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Condition/Disorder Synonym

  • Diastasis pubic symphysis

  • Pelvic girdle pain (PGP)

ICD-9-CM Codes

  • 665.6 Obstetrical damage to pelvic joints and ligaments

  • 848.5 Sprain of pelvis

  • 719.45 Pain in joint, pelvic region and thigh

ICD-10-CM Codes

  • 071.6 Obstetric damage to pelvic joints and ligaments

  • 026.72 Subluxation of symphysis (pubis) in childbirth

  • O26.71 Sublux of symphysis (pubis) in pregnancy

  • O26.711 Sublux of symphysis (pubis) in pregnancy, first trimester

  • O26.712 Sublux of symphysis (pubis) in pregnancy, second trimester

  • O26.713 Sublux of symphysis (pubis) in pregnancy, third trimester

  • S33.4 Traumatic rupture of symphysis pubis

Preferred Practice Patterns1

Key Features


  • Pubic symphysis pain

  • Pain in the groin

  • Pain in the perineum

  • Pain often increases with weight bearing, sitting, side lying, transitional movements, and palpation of pubic symphysis

  • Pain may radiate to the anterior or upper thigh

Essentials of Diagnosis

  • Usually associated with excessive movement of the pubic symphysis

  • Difficulty with hip adduction and hip abduction

  • Waddling gait

  • MRI, x-ray, ultrasound

General Considerations

  • Pubic symphysis joint is capable of undergoing anatomical changes during pregnancy including widening of the interpubic gap, increased mobility, thickening of ligaments, and the appearance of gas in the joint2

  • Consider other pelvic girdle joints including sacroiliac (SI) joint and sacrococcygeal joint involvement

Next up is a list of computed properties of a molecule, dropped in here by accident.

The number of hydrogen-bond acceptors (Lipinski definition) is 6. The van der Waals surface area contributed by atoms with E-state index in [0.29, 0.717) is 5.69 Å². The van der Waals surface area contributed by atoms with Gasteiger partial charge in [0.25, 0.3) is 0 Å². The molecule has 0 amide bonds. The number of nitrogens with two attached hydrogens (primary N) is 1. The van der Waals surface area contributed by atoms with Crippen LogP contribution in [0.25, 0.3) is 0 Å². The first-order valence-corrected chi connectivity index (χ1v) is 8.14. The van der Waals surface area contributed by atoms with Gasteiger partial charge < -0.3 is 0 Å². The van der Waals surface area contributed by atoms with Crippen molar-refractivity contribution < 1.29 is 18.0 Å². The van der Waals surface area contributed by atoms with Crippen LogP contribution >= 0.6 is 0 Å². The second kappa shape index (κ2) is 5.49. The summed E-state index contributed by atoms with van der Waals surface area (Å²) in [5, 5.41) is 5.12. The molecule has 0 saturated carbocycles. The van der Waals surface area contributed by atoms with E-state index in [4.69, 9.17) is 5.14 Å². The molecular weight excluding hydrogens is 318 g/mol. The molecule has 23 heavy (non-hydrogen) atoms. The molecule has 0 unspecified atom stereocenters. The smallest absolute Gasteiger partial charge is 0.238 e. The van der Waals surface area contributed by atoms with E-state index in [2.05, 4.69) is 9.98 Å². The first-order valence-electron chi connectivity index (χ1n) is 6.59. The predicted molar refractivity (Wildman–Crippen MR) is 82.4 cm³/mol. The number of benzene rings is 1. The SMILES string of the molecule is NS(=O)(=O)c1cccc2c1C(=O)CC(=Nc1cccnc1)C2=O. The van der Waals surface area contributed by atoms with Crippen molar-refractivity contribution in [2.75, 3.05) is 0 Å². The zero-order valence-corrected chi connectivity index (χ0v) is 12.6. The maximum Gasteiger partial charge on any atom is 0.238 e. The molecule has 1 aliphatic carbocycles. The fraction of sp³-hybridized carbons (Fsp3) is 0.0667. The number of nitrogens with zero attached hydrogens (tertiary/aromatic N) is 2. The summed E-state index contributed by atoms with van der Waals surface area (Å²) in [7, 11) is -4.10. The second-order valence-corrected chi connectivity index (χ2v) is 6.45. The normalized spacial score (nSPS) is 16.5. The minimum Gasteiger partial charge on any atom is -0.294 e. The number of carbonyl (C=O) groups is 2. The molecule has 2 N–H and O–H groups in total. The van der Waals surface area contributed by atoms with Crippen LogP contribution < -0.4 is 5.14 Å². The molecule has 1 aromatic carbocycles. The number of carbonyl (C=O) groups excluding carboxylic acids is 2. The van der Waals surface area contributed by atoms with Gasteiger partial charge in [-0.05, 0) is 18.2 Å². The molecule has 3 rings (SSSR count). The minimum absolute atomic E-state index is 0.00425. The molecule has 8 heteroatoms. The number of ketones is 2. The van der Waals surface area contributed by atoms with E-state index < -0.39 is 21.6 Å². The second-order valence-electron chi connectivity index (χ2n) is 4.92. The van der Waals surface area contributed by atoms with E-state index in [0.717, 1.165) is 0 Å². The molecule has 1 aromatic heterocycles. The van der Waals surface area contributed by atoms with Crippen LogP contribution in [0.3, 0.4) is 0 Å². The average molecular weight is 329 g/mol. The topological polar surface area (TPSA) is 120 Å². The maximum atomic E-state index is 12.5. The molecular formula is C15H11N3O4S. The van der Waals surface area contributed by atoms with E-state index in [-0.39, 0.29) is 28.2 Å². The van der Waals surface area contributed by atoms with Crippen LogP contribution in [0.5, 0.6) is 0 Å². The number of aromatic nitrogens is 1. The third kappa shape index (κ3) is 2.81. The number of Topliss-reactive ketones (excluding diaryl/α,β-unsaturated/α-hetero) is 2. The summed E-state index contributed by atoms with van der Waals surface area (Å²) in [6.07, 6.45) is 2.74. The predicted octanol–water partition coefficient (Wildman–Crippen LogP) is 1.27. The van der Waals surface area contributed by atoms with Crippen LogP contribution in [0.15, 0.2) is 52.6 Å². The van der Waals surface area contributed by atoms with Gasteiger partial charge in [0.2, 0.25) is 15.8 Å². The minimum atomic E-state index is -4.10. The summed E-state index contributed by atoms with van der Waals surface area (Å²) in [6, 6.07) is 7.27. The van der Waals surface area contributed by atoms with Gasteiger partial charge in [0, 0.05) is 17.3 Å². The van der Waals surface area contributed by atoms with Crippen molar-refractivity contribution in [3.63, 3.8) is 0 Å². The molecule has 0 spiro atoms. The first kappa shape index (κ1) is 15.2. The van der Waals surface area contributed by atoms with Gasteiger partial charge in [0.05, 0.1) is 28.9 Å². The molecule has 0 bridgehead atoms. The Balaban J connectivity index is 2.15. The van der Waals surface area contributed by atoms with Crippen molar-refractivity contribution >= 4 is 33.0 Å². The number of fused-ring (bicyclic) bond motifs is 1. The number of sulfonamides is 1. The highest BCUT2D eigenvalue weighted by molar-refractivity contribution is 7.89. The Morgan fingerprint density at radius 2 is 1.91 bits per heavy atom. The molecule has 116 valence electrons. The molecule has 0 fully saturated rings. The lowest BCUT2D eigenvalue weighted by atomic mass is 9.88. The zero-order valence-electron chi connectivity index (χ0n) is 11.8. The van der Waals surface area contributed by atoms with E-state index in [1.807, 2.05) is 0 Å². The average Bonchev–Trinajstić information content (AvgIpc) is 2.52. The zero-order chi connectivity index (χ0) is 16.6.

• Athletic injuries

  • Rule out injury to hip including labral tear

  • Chronic condition may result in osteitis pubis; arthritis of the pubic symphysis joint


  • May occur during pregnancy, during delivery, or postpartum

  • One woman in 569 deliveries3 sustained a pubic symphysis injury

  • Estimated incidence of pubic symphysis separation during delivery is 1 in 300 to 1 in 30,000 pregnancies

Clinical Findings

Signs and Symptoms

  • Pain in the groin

  • Pain with weight bearing especially on one leg

  • Pain in the sitting position

  • Pain with transition from sitting to standing

  • Pain with standing, walking, forward flexion

  • Pain may radiate to the anterior or upper thigh

  • Increased pain during menstruation

  • Inflammation

  • Poor sitting posture

  • Frequent shifts in sitting position, sitting down carefully

  • Symptoms are more likely if there is more than 10 mm horizontal and 5 mm vertical separation of the pubic bones4

Functional Implications

  • Pubic pain with single leg stance

  • Difficulty sitting, side lying

  • Ability to walk and perform work and daily activities impacted

  • Painful sexual intercourse

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